I've proven that $n\log_{2}\log_{2}n = \Omega (n\log_{3}\log_{3}n)$ but is $n\log_{2}\log_{2}n = O(n\log_{3}\log_{3}n)$ also true? Looks like it's not and actually $n\log_{2}\log_{2}n = \omega(n\log_{3}\log_{3}n)$. A problem of CLRS led me ask this.

  • $\begingroup$ We have "$\log_{a}b$" or "$\log_{a}(b)$" for $\log$ function with base "$a$" and argument "$b$", but what is $$\log_{a}^{b}$$ Is this power of $\log$? if yes, then what is argument? fix, please. $\endgroup$
    – zkutch
    Aug 12 '21 at 12:07
  • $\begingroup$ @zkutch It is just a logarithm with base 2 and argument $\log(n)$ and the other one is a logarithm as well. I'll fix it. $\endgroup$
    – Emad
    Aug 12 '21 at 12:19
  • $\begingroup$ math.stackexchange.com/a/37379/890149 does this answer your question? $\endgroup$
    – nir shahar
    Aug 12 '21 at 12:47
  • $\begingroup$ @nirshahar Yes. My question got solved. The idea of changing the base of the logarithm and computing the limit had stricken my mind but I was lazy to compute the limit! I computed it and it got solved. $\endgroup$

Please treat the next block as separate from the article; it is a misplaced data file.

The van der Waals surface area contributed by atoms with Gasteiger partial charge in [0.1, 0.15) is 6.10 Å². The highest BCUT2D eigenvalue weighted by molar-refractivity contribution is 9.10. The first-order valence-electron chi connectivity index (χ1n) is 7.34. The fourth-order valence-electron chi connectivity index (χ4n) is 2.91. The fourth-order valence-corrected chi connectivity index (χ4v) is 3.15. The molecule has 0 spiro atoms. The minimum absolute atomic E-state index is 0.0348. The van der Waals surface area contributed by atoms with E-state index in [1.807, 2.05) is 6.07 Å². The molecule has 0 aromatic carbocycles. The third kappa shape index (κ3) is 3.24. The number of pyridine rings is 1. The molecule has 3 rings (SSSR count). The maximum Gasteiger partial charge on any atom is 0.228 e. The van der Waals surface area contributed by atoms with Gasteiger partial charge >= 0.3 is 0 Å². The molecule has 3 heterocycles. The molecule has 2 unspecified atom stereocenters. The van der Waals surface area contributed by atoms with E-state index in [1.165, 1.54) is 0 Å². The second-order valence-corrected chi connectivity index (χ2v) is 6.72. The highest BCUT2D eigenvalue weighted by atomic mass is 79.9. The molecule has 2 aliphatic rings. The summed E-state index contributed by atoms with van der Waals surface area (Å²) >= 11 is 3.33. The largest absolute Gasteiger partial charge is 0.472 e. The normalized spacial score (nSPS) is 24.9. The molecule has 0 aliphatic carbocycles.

– Emad
    Aug 12 '21 at 15:46

Yes, also we can get a tighter result that show us $ n\log_2\log_2n=\Theta(n\log_3\log_3n)$ .Suppose $c',c''>0$ is a constant, hence

$$\lim_{n\to\infty}\frac{n\log\log n}{n\log_{3}\log_{3}n} = \frac{n\log\log n}{cn\frac{\log\left(\frac{\log n}{\log 3}\right)}{\log 3}}=c'$$ Also $$\lim_{n\to\infty}\frac{n\log_{3}\log_{3}n}{n\log\log n} = \frac{cn\frac{\log\left(\frac{\log n}{\log 3}\right)}{\log 3}}{n\log\log n}=c''.$$

Note that constant factor have no effect on the growth rate of asymptotic functions, therefore


  • $\begingroup$ I also solved it using the limit but I did some more calculations to show that indeed the limit exists: Things like the L'Hopital's rule. $\endgroup$
    – Emad
    Aug 12 '21 at 15:49

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